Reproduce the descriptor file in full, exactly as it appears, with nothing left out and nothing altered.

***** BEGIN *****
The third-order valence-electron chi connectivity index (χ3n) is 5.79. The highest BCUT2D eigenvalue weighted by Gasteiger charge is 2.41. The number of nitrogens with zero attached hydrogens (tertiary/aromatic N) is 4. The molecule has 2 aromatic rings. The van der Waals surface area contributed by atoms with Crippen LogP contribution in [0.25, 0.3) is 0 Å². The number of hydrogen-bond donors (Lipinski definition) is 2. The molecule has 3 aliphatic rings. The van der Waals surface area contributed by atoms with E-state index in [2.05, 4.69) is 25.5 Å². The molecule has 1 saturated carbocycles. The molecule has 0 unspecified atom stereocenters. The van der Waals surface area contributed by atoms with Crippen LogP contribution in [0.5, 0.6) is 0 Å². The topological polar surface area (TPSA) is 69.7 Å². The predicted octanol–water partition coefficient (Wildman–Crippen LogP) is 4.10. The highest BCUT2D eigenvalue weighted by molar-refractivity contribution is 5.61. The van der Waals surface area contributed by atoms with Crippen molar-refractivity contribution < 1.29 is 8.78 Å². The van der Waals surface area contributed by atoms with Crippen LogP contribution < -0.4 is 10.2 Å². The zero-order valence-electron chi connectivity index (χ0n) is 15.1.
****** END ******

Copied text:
The third-order valence-electron chi connectivity index (χ3n) is 5.79. The highest BCUT2D eigenvalue weighted by Gasteiger charge is 2.41. The number of nitrogens with zero attached hydrogens (tertiary/aromatic N) is 4. The molecule has 2 aromatic rings. The van der Waals surface area contributed by atoms with Crippen LogP contribution in [0.25, 0.3) is 0 Å². The number of hydrogen-bond donors (Lipinski definition) is 2. The molecule has 3 aliphatic rings. The van der Waals surface area contributed by atoms with E-state index in [2.05, 4.69) is 25.5 Å². The molecule has 1 saturated carbocycles. The molecule has 0 unspecified atom stereocenters. The van der Waals surface area contributed by atoms with Crippen LogP contribution in [0.5, 0.6) is 0 Å². The topological polar surface area (TPSA) is 69.7 Å². The predicted octanol–water partition coefficient (Wildman–Crippen LogP) is 4.10. The highest BCUT2D eigenvalue weighted by molar-refractivity contribution is 5.61. The van der Waals surface area contributed by atoms with Crippen molar-refractivity contribution < 1.29 is 8.78 Å². The van der Waals surface area contributed by atoms with Crippen LogP contribution < -0.4 is 10.2 Å². The zero-order valence-electron chi connectivity index (χ0n) is 15.1.